In a case with the potential to redefine the legal ramifications of the Americans With Disabilities Act, the Internet Association says the act should not apply to entities without physical locations.
It was a landmark law when it took effect in 1990, but should the Americans With Disabilities Act apply to the internet?
Applying the ADA to all Web sites may place uncertain, conflicting, burdensome, and possibly ruinous obligations on members of The Internet Association.
An ongoing legal battle involving a deaf eBay user is raising the question in a dramatic way, and in an early show of its legal strength, the Internet Association has taken a stance on the issue favoring the e-commerce giant. More details:
The conflict: In 2010, Melissa Earll of Nevada, Missouri, filed a lawsuit against eBay, claiming the company is in violation of the Americans With Disabilities Act. Earll said she was unable to sign up for an eBay merchant account because it required phone verification. (Her lawyer suggested a text-messaging service as a workable alternative.) The San Jose, California-based company successfully argued in U.S. District Court there that the ADA , which became law in 1990 and predates widespread use of the internet, only applies to physical “places,” not websites. The judge threw out the case last year, ruling that Earll couldn’t refile allegations relating to the ADA. However, she is asking the 9th Circuit Court of Appeals to take up the case.
The stance: The Internet Association, in an amicus brief filed last week, favored the e-commerce giant’s position, saying: “Applying the ADA to all Web sites may place uncertain, conflicting, burdensome, and possibly ruinous obligations on members of The Internet Association,” the association wrote, according to MediaPost. The association argues that the internet, due to its overall complexity, would create an environment that would expose web providers to “significant liability, without a clear and workable legal standard.”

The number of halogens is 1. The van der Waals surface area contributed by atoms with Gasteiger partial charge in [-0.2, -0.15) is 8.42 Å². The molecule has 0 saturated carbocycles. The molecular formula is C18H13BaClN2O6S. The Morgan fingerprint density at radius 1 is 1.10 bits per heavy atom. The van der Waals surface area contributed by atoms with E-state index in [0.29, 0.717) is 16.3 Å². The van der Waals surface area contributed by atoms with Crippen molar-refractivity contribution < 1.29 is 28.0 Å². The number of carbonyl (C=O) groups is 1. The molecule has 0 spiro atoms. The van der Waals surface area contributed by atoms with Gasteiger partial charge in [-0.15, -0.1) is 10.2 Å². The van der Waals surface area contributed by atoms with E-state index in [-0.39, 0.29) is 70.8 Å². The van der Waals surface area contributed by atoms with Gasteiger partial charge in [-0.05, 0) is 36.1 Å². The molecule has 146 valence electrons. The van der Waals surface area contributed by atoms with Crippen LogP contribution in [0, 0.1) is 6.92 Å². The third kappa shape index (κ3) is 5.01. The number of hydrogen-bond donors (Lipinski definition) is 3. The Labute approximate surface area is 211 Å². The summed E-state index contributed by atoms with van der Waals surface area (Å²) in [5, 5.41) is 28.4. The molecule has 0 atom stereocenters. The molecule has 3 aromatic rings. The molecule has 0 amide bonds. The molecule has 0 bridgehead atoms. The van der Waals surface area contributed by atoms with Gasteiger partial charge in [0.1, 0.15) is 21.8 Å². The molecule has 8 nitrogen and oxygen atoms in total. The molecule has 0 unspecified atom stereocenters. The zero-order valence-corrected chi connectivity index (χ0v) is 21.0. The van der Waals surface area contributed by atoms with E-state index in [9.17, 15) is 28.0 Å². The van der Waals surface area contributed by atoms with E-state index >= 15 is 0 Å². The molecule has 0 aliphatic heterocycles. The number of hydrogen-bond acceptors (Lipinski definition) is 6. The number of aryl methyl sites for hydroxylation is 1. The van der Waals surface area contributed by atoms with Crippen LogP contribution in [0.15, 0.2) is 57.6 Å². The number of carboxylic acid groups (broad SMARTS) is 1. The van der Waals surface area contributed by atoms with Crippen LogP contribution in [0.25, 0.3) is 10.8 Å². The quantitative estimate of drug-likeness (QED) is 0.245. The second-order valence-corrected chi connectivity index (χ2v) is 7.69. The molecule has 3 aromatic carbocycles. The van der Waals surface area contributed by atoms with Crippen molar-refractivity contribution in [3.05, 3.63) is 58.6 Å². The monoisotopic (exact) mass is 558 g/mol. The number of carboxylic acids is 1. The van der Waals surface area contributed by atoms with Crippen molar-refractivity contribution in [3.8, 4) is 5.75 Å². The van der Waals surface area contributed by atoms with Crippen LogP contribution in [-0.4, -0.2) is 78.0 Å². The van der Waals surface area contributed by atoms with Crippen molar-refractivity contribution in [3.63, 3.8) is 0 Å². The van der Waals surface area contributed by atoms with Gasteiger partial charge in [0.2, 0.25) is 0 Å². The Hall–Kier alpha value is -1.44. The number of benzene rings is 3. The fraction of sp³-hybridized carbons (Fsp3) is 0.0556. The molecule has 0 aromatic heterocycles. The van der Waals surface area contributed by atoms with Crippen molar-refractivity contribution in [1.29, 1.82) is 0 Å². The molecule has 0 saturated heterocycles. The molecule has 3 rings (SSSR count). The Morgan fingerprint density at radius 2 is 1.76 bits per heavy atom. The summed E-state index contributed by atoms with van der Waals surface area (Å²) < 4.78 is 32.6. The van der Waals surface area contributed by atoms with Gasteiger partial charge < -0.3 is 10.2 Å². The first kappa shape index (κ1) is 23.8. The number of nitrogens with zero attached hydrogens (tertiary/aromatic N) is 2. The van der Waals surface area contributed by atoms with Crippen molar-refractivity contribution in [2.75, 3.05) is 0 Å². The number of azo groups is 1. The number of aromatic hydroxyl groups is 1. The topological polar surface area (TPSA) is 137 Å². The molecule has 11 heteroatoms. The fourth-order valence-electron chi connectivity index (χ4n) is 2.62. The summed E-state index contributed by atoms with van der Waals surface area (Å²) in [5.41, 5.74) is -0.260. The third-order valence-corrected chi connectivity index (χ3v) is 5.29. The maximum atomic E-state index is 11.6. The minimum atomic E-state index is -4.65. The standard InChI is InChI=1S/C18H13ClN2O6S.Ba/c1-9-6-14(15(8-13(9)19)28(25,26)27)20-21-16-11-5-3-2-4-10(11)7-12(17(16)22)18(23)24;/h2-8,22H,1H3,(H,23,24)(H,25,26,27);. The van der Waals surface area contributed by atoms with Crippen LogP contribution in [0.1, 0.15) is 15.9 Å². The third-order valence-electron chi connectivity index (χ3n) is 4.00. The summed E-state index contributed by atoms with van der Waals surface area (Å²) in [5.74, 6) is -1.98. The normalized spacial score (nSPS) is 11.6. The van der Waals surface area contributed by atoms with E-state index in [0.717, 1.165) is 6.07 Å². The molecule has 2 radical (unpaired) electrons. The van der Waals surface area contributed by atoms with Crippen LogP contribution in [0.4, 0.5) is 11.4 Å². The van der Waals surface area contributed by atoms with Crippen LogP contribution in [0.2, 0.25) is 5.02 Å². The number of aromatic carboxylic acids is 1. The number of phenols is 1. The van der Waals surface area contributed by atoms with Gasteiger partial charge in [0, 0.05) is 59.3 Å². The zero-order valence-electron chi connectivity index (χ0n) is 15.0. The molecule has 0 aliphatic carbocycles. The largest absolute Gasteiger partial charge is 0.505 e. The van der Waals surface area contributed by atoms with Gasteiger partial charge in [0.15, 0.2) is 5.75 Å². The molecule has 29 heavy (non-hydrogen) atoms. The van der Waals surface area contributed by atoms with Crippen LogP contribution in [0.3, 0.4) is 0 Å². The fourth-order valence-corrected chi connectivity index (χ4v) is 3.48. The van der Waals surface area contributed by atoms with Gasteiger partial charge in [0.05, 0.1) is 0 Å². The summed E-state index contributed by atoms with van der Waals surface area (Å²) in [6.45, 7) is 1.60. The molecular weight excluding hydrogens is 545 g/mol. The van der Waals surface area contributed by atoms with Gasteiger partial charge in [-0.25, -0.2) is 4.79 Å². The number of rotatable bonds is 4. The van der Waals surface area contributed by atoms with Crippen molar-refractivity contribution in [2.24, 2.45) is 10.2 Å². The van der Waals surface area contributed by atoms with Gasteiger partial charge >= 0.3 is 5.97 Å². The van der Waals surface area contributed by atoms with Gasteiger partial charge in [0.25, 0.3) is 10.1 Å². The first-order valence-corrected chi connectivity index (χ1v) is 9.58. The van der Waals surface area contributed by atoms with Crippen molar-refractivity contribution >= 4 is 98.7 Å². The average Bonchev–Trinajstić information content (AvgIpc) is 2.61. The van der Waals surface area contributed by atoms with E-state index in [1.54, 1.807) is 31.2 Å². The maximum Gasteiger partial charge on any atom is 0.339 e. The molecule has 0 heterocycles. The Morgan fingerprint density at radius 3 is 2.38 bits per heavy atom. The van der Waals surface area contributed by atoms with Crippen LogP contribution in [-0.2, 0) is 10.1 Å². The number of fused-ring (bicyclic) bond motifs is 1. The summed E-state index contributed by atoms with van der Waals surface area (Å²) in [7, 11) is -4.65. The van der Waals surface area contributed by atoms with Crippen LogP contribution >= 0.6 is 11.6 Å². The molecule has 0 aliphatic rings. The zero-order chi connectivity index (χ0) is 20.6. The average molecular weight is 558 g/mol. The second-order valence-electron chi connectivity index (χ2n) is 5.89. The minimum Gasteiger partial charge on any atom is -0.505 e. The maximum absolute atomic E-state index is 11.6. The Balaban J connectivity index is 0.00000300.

An opposing view: In a policy statement, the National Association of the Deaf disagreed with this stance, noting a 1996 document from the Justice Department that argues Title III of the ADA covers “use the Internet for communications regarding their programs, goods, or services.” The association notes, however, that legal cases have not followed this standard. “Unfortunately, courts are not required to follow Department of Justice letters, settlement agreements, or briefs,” the association writes.
This isn’t the first time a tech company has clashed over issues regarding the deaf or the hearing-impaired. A similar case involving Netflix and the National Association of the Deaf ended differently last year, with the video-streaming company agreeing to add closed captioning to its videos by 2014.